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To leave or not to leave? A regression discontinuity analysis of the impact of failing the high school exit exam
ARTICLE

Economics of Education Review Volume 29, Number 2 ISSN 0272-7757 Publisher: Elsevier Ltd

Abstract

The high school exit exam (HSEE) is rapidly becoming a standardized assessment procedure for educational accountability in the United States. I use a unique, state-specific dataset to identify the effects of failing the HSEE on the likelihood of dropping out of high school based on a regression discontinuity design. The analysis shows that students who barely failed the exam were more likely to exit than those who barely passed, despite being offered retest opportunities. The discontinuity amounts to a large proportion of the dropout probability of barely failers, particularly for limited-English-proficiency, racial-minority, and low-income students, suggesting that the potential benefit of raising educational standards might come at the cost of increasing inequality in the educational system.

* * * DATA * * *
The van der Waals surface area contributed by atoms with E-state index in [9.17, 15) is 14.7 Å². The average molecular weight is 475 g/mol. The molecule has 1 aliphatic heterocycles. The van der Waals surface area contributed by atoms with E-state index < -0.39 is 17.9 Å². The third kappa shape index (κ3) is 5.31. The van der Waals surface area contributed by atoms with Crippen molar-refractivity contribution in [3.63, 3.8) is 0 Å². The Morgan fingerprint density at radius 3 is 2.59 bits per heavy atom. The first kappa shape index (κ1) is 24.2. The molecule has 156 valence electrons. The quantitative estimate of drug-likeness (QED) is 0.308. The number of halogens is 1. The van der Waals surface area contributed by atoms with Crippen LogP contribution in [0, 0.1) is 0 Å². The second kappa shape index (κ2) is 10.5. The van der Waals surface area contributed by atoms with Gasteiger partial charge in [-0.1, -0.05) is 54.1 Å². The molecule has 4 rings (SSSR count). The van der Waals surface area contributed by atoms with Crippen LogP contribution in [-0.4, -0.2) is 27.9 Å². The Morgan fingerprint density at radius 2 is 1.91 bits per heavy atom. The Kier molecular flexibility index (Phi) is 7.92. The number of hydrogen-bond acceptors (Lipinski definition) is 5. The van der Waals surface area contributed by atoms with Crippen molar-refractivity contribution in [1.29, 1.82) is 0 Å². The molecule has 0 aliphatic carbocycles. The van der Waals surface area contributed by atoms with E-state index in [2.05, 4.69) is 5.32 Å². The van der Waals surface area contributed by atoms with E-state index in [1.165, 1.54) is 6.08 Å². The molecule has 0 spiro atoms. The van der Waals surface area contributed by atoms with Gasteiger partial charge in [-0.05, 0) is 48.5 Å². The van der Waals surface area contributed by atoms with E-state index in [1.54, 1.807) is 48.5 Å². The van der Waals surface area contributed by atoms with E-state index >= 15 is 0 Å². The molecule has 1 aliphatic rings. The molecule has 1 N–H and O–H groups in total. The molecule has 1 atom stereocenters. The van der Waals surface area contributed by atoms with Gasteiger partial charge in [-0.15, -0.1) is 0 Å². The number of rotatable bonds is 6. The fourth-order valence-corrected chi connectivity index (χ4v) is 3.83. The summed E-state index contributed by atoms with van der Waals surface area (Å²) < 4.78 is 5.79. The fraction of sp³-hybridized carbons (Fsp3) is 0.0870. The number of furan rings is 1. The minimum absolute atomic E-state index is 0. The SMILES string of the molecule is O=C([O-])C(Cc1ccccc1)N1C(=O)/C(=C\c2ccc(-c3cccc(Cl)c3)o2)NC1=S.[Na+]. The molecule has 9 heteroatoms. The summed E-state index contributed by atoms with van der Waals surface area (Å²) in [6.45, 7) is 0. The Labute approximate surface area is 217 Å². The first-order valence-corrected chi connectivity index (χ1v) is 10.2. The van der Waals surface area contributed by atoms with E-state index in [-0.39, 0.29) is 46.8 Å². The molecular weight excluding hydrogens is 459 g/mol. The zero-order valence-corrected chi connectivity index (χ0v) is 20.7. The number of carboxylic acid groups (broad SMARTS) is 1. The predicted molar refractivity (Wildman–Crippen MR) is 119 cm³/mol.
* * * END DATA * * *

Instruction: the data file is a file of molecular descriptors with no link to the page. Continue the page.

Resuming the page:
Citation

Ou, D. To leave or not to leave? A regression discontinuity analysis of the impact of failing the high school exit exam. Economics of Education Review, 29(2), 171-186. Elsevier Ltd. Retrieved September 26, 2020 from .

This record was imported from Economics of Education Review on March 1, 2019. Economics of Education Review is a publication of Elsevier.

Full text is availabe on Science Direct: http://dx.doi.org/10.1016/j.econedurev.2009.06.002

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